It has been well over a year since I started complaining about 1617 New Jersey Avenue. And this weekend the contractor who has been the bane of many an evening after 7pm, had a woman on the deck and was showing her the work done on the house. I was out in the backyard taking advantage of the break in the weather to plant stuff. At that moment I had an insane desire to break out with a case of Tourette’s syndrome, but I held my tounge. I remember one Square 507 resident bragging about how ghetto and crazy she’d get when prospective buyers would come around if she didn’t like them.
But all this weekend I have been harboring a desire to express my discontent in a petty expression involving paint and my wall facing the offending house. I could paint a warning statement because I do question the quality and safety of something built in the dark. OR paint some creepy weird folk art on my wall. Right now I’m leaning towards creepy weird. But I’m going to need a ladder. And it’s going to have to get about 50F. Maybe by then I’ll be less pissed off.
Until then I’ll just keep calling the cops and harrassing the folks at DCRA about the deck built in the dark.
Update: Apparently the house is on the market as MLS number: DC5537167 for $650K. What gets me is the description
Newly renovated, finishing touches being completed (will be completed prior to settlement).
It’s taken forever just to do what they’ve been doing. The house has been renovating for the last 2 years or so. Let’s say any fool buying this thing needs to make sure that the work is completed the day before settlement. Oh, and hire the best inspector one can because the work is the contractor’s sloppy seconds. For the longest while the kitchen, the deck, a lot of the interior has been installed after 7pm, on the weekends, and on holidays. I suspect all after he’s done his real work.
Also I noticed that the owner is no longer getting the homestead deduction, something I pointed out to the tax office after another annoying round with the obnoxious contractor. That makes me a bit more happy.
Maybe I’ve been petty enough. Or maybe not. But in all I have kept it all legal. Forget the freezing temps, I’m going to see if permanent marker sticks to my wall. Me and a handful of sharpies.
Okay I’ve been meaning to do this for months, but here is the slightly updated Thai-Xing menu.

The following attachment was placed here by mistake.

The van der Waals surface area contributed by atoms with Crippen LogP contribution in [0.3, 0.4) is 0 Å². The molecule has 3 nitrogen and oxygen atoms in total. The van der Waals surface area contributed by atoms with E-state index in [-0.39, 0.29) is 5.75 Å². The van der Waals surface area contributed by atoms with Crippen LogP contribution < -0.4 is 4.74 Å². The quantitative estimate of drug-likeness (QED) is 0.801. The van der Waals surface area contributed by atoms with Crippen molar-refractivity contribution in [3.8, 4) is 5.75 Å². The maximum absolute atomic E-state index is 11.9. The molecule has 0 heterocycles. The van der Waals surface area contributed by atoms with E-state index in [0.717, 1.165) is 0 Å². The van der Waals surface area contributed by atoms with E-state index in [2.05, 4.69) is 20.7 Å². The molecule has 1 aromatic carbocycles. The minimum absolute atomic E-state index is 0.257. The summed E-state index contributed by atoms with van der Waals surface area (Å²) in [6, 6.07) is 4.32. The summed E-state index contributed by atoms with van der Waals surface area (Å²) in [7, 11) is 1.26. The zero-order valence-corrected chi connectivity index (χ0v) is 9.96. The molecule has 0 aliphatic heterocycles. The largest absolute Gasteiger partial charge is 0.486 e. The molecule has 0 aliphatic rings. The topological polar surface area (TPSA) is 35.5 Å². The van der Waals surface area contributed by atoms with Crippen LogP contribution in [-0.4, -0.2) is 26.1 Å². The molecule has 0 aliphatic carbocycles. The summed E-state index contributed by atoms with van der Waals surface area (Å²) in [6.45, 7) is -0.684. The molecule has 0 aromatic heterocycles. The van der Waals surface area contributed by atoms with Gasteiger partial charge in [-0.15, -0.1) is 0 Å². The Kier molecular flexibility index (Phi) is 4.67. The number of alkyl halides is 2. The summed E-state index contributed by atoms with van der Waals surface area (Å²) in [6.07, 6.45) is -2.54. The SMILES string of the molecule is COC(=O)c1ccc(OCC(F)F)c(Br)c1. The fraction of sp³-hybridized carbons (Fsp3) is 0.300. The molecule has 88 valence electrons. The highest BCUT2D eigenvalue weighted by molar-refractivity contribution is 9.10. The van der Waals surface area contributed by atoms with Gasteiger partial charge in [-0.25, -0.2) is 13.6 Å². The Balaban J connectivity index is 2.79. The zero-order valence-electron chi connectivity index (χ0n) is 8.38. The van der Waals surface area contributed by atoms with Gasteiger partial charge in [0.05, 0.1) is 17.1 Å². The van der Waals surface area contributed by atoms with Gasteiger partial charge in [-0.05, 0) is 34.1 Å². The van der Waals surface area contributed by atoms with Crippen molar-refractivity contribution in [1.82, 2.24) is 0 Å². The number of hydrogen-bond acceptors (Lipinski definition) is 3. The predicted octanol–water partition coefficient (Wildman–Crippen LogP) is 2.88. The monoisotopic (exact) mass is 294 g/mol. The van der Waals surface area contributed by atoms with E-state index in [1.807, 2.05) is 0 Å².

This is a special offer to the people of northern Truxton Circle and folks on the 1400-1700 block of New Jersey Avenue (odd and even sides). I have several books useful to newbies, and some old timers regarding home repair and gardening. A listing of available books can be found here.
So here is the deal, residents in the beforementioned geographical area are welcomed to borrow the books in the cataloge for 2 weeks. After 2 weeks and the book isn’t returned I hunt you down like a crazed pit bull. Remember I’m a librarian by training, we can get pretty crazy about our books. My profile at Library Thing shows my current email, so email me if there is something you can use in the space of 14 days.
Another thing about the article (bottom of page 1 in electronic version) in the Post, there was a graphic showing the “original Shaw boundary” and then the “existing Shaw boundary.” Who decided Shaw shrank? It doesn’t even conform to the City’s definition of Cardozo/Shaw or even Logan/Shaw. Oh, and TC not even in the new boundaries. Also no reference of where information to make graphic came from.
On Orange, Ward 5 council guy and mayoral candidate…. Ever notice that you see his signs on every public signpost and traffic island but rarely in anyone’s yard.
Yes, I did read Mr. Schwartzman’s article about African American old timers deciding to hang on to their homes in Shaw. A few things said by some of the interviewees reminded me of some of the things my dad had said about our lot back in Florida. There is the desire to “keep it in the family.” I don’t know the family dynamics of the interviewees, but I know my own family and without work the desire to keep property in the family, doesn’t.